HOLMES BEACH – City Attorney Patricia Petruff told commissioners that the special magistrate hearing on the Mainsail Development Company’s request for relief under the state’s private property rights act and the city’s dispute resolution procedure is set for Friday, June 21.
She said the hearing would be held in the activity room of CrossPointe Fellowship, 8605 Gulf Drive beginning at 9.m. The public is permitted to attend.
The hearing is the result of the commission’s decision to revoke the company’s site plan for its development near the corner of Gulf and Marina drives.
Petruff said the city’s representatives are Commissioner Judy Titsworth and the Mayor Carmel Monti. She said the other commissioners are welcome to attend but cautioned them not to sit together, not to talk to each other and not to speak.
“The hearing is the start of a negotiation for the special magistrate to get a greater understanding of what the issues are, whether or not there is any common ground, whether it can or can’t be mediated,” she explained.
“If he determines it cannot be mediated, he goes on to the second part on July 24. It will then be more of a hearing, and he will take evidence and listen to the public. Assuming it cannot be mediated, he would make a recommendation to this commission.”
She said if the commission and Mainsail owner accept the recommendation, it would be the end of the process. If one of them does not accept it, the case would probably proceed to litigation.
Chair Jean Peelen asked if the city’s representatives could hold a shade meeting to decide their strategy. Shade meetings are conducted outside the Government in the Sunshine law when a party in a lawsuit is determining strategy.
“It is not litigation; it is mediation,” Petruff replied. “The special magistrate concurs that the whole concept of the statute is alternative dispute mediation.”
“That means we will have to discuss publically what we will accept,” Peelen pointed out.
Monti agreed with Peelen and said, “If we don’t have any perimeters and can’t speak for the group on what is and isn’t acceptable, it won’t be very fruitful.”
Petruff said the mediator could have sidebar sessions and take her and the two city representatives in a separate room for a discussion.
“If there’s a compromise, it will come here for a vote,” Commissioner David Zaccagnino said.
Petruff agreed and said, “The two designated liaisons do not have the power to make a final decision.”
BRADENTON BEACH – If attendees at a hearing on the future of the Cortez Bridge April 30 have their way, the 57-year old drawbridge would either be refurbished or replaced by a high-level, fixed span.
The results of that information-gathering meeting have been made public on the Florida Department of Transportation’s (FDOT) website on the bridge, http://www.cortezbridge.com/.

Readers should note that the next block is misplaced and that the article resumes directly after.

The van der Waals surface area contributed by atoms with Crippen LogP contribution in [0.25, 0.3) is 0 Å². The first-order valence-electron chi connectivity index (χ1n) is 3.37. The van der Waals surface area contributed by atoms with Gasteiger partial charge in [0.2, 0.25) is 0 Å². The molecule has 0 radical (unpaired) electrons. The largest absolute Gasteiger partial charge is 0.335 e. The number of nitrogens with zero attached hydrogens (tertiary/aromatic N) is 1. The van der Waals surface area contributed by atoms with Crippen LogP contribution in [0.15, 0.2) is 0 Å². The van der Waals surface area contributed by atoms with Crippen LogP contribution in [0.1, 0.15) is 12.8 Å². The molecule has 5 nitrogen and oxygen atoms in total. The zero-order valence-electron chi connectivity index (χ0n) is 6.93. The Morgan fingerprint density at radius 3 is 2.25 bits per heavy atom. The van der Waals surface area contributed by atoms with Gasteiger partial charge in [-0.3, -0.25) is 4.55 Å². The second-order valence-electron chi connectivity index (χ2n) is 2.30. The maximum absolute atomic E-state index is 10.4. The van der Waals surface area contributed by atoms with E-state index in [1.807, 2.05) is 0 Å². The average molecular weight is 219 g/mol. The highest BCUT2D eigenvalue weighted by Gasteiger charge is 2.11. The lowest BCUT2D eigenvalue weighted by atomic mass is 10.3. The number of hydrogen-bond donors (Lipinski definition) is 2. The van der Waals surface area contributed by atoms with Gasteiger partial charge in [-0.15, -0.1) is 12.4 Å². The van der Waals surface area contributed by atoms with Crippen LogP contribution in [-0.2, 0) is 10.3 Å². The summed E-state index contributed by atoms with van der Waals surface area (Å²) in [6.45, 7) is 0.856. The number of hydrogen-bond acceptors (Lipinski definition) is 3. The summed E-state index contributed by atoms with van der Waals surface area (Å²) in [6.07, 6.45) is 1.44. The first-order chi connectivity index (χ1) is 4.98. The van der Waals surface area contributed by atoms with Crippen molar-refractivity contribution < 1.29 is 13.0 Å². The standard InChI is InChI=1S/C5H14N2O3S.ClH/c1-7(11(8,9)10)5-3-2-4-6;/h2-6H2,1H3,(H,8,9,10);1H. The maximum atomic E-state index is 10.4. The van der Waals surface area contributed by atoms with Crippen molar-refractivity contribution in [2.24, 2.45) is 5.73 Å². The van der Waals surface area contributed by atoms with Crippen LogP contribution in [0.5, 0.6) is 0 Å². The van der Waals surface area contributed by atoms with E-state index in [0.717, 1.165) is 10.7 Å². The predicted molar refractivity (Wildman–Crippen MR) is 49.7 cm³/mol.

FDOT received almost 400 completed surveys before the meeting, which was held at Kirkwood Presbyterian Church in Bradenton, and got nearly 450 more responses through May 31. It also got 38 written comment sheets, letters and e-mails through the study website.
The results are:
• 51 percent favor further rehabilitation of Cortez Bridge;
• 43 percent favor replacement of the bridge.
Of those voting in favor of bridge replacement:
• 38 percent prefer a high-level fixed bridge;
• 19 percent would like a mid-level drawbridge;
• 33 percent prefer a low-level drawbridge;
• 04 percent favor another option.
Interests listed most often on returned surveys include roadway traffic, access to the mainland, storm/emergency evacuation and bridge replacement types.
Other survey answers
The survey asked how often people drive, bike or walk across the bridge. One percent said never, 43 percent said daily, 37 percent said weekly and 15 percent answered other.
The survey also asked if the respondents use the Gulf Intracoastal Waterway at the Cortez Bridge and 34 percent said yes, 60 percent said no. Of those who use it, 33 percent said never, 3 percent said daily, 18 percent said weekly and 25 percent said other.
The survey is part of an FDOT Project Development and Environment (PD&E) study on the future of the bridge. Engineers will take the survey result and put them with other information to figure out what to do with the bridge. Possibilities include refurbishing the bridge or replacing it with a tall, fixed-span, a medium height drawbridge or a low level drawbridge. Another option is to do nothing.
HOLMES BEACH – Commissioners said the Island cities should be receiving a share of the tourist tax to fund Island needs such as infrastructure.
The Tourist Development Council (TDC) makes recommendations to Manatee County Commissioners on the expenditure of tourist tax revenues.
Chair Jean Peelen said Island officials have been focusing their efforts on how the TDC spends its money, but it is the county commission that determines where the money is spent. She said they should focus their efforts on the county commission.